Education, qualifications, certifications: check, check and check.
Personality? Remains to be seen.
Welcome to the behavioral interview, where open-ended questions are as much about a candidate's thought process, mannerisms and dialogue as they are about the answers.
We do these interviews every day at Brookwoods Group. Here are some of the things that make our hiring managers cringe and how you can make minor changes to help the situation:
We need you to show us your real self. (Yes, we want the best version of your real self, professionally dressed and polished, but 100 percent real nonetheless!) We would not want a contrived artificial “you” to appear for all interviews only to have a different real person show up for work!
If you are tempted to put on a show in your job interview:
"I toss and turn with nocturnal visions, searching for declarations that will touch and soothe the hearts of mankind as I aspire towards ever-lasting changes worldwide."
Here's a shorter, simpler and much more powerful way of saying the same thing: "I have a dream."
Worked for MLK, right?
The point is, candidates who have a hard time getting to the point won't get the job. Hiring managers see overtime and time wasted in this candidate's future simply because they're too busy waxing poetic to get the job done .
If this is you:
You've seen them on television; you've heard them on the radio – those awkward moments where someone is hemming and hawing, umming and oh'ing their way through an interview. It's frustrating for viewers and listeners to sit through; same thing for hiring managers.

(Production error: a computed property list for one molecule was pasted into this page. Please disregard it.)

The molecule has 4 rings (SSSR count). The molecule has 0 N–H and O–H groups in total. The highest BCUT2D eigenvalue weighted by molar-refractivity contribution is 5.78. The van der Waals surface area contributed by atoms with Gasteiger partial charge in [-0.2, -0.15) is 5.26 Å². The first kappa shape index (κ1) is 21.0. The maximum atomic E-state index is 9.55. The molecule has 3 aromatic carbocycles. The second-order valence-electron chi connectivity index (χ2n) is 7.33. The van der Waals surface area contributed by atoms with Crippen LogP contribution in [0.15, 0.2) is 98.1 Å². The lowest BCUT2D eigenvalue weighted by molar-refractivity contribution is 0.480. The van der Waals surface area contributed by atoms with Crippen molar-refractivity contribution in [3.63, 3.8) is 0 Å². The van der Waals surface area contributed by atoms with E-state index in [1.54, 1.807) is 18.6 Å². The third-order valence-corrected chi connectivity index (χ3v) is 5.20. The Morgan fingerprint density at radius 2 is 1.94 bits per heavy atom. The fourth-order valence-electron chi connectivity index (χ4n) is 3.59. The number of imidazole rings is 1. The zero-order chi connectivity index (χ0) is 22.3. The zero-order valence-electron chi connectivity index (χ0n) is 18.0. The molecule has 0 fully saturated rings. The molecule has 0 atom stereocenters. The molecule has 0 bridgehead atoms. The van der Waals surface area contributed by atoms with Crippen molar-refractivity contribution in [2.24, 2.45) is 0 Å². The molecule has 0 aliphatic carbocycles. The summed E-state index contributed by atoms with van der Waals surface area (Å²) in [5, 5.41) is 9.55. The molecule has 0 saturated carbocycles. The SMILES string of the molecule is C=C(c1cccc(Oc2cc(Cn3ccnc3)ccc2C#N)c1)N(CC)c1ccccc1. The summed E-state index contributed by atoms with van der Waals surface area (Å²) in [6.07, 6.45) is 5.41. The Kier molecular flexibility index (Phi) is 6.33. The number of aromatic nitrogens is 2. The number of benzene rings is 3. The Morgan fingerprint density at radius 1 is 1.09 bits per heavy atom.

If this is you:
Have you ever found yourself unable to answer a question and -- to fill the silence -- uttered such nonsense that you wondered afterwards if you can ever recover? Such baloney usually follows questions such as "Do I look fat?" "Why did you lie?" "Where were the weapons of mass destruction?" and "What is your greatest weakness?" Such questions have hanged even the savviest of spouses, children, politicians and employees-to be.
Instead of making it all up as you go along, try:
It's down to two candidates. Some hiring managers can truly be stuck at this point. They ask us for advice and we put the question back to them: "Quick: Who would you like to have coffee with?" There's the answer. Although that solution is based on a gut feeling, we've also been told by hiring managers that the job simply went to the candidate who asked for it.
To tip the scales:
Overall, it's much better to be yourself, to hit the pause button than baffle with baloney, become long-winded, act flippant or morph into run-around-Sue. If you do manage to fool the hiring manager, guess what happens when the rubber meets the road? You'll be back practicing your behavioral interview skills.
At Brookwoods Group, we don't want to change you; we want to help you present your best self to a prospective employer and match you with a company where you will flourish. For hiring managers and candidates alike, the right fit can make a world of difference.